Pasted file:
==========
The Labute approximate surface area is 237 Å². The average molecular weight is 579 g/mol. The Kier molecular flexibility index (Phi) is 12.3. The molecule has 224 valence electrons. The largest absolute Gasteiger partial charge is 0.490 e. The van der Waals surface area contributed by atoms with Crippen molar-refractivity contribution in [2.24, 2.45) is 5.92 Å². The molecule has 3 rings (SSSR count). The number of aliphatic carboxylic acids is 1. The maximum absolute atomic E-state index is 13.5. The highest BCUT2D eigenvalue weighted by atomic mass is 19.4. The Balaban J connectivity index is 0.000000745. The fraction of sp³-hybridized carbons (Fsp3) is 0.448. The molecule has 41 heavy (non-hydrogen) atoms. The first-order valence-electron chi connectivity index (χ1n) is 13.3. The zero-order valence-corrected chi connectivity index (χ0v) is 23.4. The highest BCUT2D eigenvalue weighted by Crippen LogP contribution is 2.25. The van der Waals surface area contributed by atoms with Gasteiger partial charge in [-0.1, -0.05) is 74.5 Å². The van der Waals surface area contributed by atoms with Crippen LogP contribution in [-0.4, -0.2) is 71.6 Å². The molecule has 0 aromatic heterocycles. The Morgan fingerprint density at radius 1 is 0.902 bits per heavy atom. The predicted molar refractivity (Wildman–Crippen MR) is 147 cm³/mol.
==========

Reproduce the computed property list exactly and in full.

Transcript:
The Labute approximate surface area is 237 Å². The average molecular weight is 579 g/mol. The Kier molecular flexibility index (Phi) is 12.3. The molecule has 224 valence electrons. The largest absolute Gasteiger partial charge is 0.490 e. The van der Waals surface area contributed by atoms with Crippen molar-refractivity contribution in [2.24, 2.45) is 5.92 Å². The molecule has 3 rings (SSSR count). The number of aliphatic carboxylic acids is 1. The maximum absolute atomic E-state index is 13.5. The highest BCUT2D eigenvalue weighted by atomic mass is 19.4. The Balaban J connectivity index is 0.000000745. The fraction of sp³-hybridized carbons (Fsp3) is 0.448. The molecule has 41 heavy (non-hydrogen) atoms. The first-order valence-electron chi connectivity index (χ1n) is 13.3. The zero-order valence-corrected chi connectivity index (χ0v) is 23.4. The highest BCUT2D eigenvalue weighted by Crippen LogP contribution is 2.25. The van der Waals surface area contributed by atoms with Gasteiger partial charge in [-0.1, -0.05) is 74.5 Å². The van der Waals surface area contributed by atoms with Crippen LogP contribution in [-0.4, -0.2) is 71.6 Å². The molecule has 0 aromatic heterocycles. The Morgan fingerprint density at radius 1 is 0.902 bits per heavy atom. The predicted molar refractivity (Wildman–Crippen MR) is 147 cm³/mol.